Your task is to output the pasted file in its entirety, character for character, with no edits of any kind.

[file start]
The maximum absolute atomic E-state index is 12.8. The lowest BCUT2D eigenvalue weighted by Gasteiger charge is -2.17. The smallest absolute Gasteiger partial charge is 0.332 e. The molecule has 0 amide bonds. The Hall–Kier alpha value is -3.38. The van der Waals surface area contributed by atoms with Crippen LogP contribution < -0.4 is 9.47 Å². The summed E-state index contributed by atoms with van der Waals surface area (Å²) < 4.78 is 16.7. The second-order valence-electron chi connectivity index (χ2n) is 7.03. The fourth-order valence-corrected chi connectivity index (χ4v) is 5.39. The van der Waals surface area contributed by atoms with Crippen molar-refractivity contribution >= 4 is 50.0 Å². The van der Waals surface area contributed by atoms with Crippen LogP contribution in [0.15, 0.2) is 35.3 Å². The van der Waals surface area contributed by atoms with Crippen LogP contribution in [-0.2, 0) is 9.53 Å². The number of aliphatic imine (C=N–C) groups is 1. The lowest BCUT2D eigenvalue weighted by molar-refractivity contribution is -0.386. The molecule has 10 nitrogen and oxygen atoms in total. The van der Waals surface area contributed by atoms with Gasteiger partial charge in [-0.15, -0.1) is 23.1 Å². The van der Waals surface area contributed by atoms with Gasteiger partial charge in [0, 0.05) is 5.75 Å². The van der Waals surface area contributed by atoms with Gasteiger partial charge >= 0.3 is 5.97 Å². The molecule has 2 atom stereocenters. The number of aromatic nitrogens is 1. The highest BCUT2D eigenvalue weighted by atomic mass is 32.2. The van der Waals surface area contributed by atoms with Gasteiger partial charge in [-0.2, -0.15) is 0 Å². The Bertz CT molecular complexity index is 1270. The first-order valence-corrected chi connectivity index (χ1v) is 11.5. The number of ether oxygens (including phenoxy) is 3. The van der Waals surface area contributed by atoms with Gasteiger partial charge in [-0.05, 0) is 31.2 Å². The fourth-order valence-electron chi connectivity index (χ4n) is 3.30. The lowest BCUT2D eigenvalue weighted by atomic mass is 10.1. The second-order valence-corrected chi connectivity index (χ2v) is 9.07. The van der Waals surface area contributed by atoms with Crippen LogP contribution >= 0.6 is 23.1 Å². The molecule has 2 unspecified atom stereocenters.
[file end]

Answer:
The maximum absolute atomic E-state index is 12.8. The lowest BCUT2D eigenvalue weighted by Gasteiger charge is -2.17. The smallest absolute Gasteiger partial charge is 0.332 e. The molecule has 0 amide bonds. The Hall–Kier alpha value is -3.38. The van der Waals surface area contributed by atoms with Crippen LogP contribution < -0.4 is 9.47 Å². The summed E-state index contributed by atoms with van der Waals surface area (Å²) < 4.78 is 16.7. The second-order valence-electron chi connectivity index (χ2n) is 7.03. The fourth-order valence-corrected chi connectivity index (χ4v) is 5.39. The van der Waals surface area contributed by atoms with Crippen molar-refractivity contribution >= 4 is 50.0 Å². The van der Waals surface area contributed by atoms with Crippen LogP contribution in [0.15, 0.2) is 35.3 Å². The van der Waals surface area contributed by atoms with Crippen LogP contribution in [-0.2, 0) is 9.53 Å². The number of aliphatic imine (C=N–C) groups is 1. The lowest BCUT2D eigenvalue weighted by molar-refractivity contribution is -0.386. The molecule has 10 nitrogen and oxygen atoms in total. The van der Waals surface area contributed by atoms with Gasteiger partial charge in [-0.15, -0.1) is 23.1 Å². The van der Waals surface area contributed by atoms with Gasteiger partial charge in [0, 0.05) is 5.75 Å². The van der Waals surface area contributed by atoms with Gasteiger partial charge >= 0.3 is 5.97 Å². The molecule has 2 atom stereocenters. The number of aromatic nitrogens is 1. The highest BCUT2D eigenvalue weighted by atomic mass is 32.2. The van der Waals surface area contributed by atoms with Gasteiger partial charge in [-0.2, -0.15) is 0 Å². The Bertz CT molecular complexity index is 1270. The first-order valence-corrected chi connectivity index (χ1v) is 11.5. The number of ether oxygens (including phenoxy) is 3. The van der Waals surface area contributed by atoms with Gasteiger partial charge in [-0.05, 0) is 31.2 Å². The fourth-order valence-electron chi connectivity index (χ4n) is 3.30. The lowest BCUT2D eigenvalue weighted by atomic mass is 10.1. The second-order valence-corrected chi connectivity index (χ2v) is 9.07. The van der Waals surface area contributed by atoms with Crippen LogP contribution >= 0.6 is 23.1 Å². The molecule has 2 unspecified atom stereocenters.